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Russian Legislature Proposes Time Off for Honeymoons to Fight Demographic Crisis

The text also notes that the document was developed "to support families."

Newlyweds in Russia's second city could get an extra 10 days of paid vacation time, if the St. Petersburg City Duma gets its way.

The legislative body has passed an amendment to the Labor Code and submitted it to the State Duma for review requiring businesses to give employees who get married 10 days off for a honeymoon, pro-government daily Izvestia reported.

The proposed amendment reads: "Additional paid leave in the event of marriage may be used by an employee, not necessarily all at one time, up to 30 calendar days from the wedding."

The text also notes that the document was developed "to support families," and to provide "a guarantee, corresponding to the tradition in Russian society of … vacations for newlyweds."

Members of the regional parliament suggested that the additional days could provide young people an incentive to get married, and could also help increase the country's birthrate.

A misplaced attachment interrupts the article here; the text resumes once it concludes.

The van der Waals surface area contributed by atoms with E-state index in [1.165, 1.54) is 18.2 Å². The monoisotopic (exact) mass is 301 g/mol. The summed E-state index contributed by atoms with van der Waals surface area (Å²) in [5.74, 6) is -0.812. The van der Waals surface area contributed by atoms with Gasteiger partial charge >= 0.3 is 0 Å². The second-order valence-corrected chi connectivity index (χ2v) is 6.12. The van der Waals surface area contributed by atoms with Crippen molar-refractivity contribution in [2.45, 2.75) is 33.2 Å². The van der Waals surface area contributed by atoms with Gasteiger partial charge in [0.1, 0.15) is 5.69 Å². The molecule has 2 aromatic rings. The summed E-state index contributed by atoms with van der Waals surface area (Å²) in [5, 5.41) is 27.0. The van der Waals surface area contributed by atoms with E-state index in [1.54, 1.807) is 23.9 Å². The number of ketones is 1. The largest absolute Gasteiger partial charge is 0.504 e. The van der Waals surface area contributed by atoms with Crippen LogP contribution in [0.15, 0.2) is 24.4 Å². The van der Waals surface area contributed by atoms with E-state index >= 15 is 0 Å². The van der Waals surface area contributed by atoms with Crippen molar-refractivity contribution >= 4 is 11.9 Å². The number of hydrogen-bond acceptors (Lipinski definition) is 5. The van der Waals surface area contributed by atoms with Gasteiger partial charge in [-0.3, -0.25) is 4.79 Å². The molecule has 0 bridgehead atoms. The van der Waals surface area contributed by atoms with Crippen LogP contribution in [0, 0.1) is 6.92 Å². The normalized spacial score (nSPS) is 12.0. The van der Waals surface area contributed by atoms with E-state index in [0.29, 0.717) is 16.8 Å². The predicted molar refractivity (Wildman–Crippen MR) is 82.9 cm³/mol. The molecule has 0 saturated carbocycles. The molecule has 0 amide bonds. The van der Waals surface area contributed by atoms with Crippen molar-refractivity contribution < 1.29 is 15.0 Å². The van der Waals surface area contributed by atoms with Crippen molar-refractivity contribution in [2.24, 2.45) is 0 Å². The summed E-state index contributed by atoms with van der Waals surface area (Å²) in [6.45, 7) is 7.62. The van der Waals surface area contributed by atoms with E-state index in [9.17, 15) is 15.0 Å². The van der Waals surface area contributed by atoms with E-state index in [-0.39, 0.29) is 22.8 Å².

"One way or another, a bride and groom are going to take time off work for their wedding, although we've encountered situations where employers don't always give paid leave for that time, which becomes an obstacle to starting a family," said Andrei Anokhin, the author of the proposed amendment. The labor code currently allows employers to give workers up to five unpaid days off for a wedding, but Anokhin said unpaid leave was an additional burden for young families.

Mikhail Moiseyev, the deputy head of the State Duma's Committee on Labor, Social Policy and Veterans Affairs, said that the bill will be considered, but it is far from the committee's top priority. "It's a good initiative," Moiseyev said, Izvestia reported, "but we have more important tasks ahead of us — for example, more than 3,000 World War II veterans are still without housing."

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